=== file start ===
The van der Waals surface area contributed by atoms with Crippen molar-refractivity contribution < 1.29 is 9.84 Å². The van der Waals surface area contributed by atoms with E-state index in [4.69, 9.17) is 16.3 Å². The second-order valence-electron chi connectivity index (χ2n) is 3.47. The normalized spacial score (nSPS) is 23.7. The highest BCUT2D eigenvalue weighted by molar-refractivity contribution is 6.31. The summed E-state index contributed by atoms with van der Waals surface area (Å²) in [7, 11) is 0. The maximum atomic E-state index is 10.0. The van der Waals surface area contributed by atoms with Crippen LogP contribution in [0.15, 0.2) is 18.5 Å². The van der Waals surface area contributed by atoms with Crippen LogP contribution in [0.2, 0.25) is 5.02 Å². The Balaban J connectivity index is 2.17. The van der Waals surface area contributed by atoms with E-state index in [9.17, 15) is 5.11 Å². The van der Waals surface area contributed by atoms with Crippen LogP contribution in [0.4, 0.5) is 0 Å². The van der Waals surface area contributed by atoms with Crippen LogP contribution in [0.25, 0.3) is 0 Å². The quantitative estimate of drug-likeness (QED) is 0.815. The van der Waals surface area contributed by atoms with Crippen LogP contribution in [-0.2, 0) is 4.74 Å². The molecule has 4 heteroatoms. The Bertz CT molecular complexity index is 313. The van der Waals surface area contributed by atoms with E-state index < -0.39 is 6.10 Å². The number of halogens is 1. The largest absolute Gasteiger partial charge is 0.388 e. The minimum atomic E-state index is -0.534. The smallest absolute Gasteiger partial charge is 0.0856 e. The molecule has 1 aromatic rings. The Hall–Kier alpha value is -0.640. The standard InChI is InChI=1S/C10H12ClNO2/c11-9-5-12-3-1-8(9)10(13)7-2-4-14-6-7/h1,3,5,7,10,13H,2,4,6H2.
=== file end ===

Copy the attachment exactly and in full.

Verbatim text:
The van der Waals surface area contributed by atoms with Crippen molar-refractivity contribution < 1.29 is 9.84 Å². The van der Waals surface area contributed by atoms with E-state index in [4.69, 9.17) is 16.3 Å². The second-order valence-electron chi connectivity index (χ2n) is 3.47. The normalized spacial score (nSPS) is 23.7. The highest BCUT2D eigenvalue weighted by molar-refractivity contribution is 6.31. The summed E-state index contributed by atoms with van der Waals surface area (Å²) in [7, 11) is 0. The maximum atomic E-state index is 10.0. The van der Waals surface area contributed by atoms with Crippen LogP contribution in [0.15, 0.2) is 18.5 Å². The van der Waals surface area contributed by atoms with Crippen LogP contribution in [0.2, 0.25) is 5.02 Å². The Balaban J connectivity index is 2.17. The van der Waals surface area contributed by atoms with E-state index in [9.17, 15) is 5.11 Å². The van der Waals surface area contributed by atoms with Crippen LogP contribution in [0.4, 0.5) is 0 Å². The van der Waals surface area contributed by atoms with Crippen LogP contribution in [0.25, 0.3) is 0 Å². The quantitative estimate of drug-likeness (QED) is 0.815. The van der Waals surface area contributed by atoms with Crippen LogP contribution in [-0.2, 0) is 4.74 Å². The molecule has 4 heteroatoms. The Bertz CT molecular complexity index is 313. The van der Waals surface area contributed by atoms with E-state index < -0.39 is 6.10 Å². The number of halogens is 1. The largest absolute Gasteiger partial charge is 0.388 e. The minimum atomic E-state index is -0.534. The smallest absolute Gasteiger partial charge is 0.0856 e. The molecule has 1 aromatic rings. The Hall–Kier alpha value is -0.640. The standard InChI is InChI=1S/C10H12ClNO2/c11-9-5-12-3-1-8(9)10(13)7-2-4-14-6-7/h1,3,5,7,10,13H,2,4,6H2.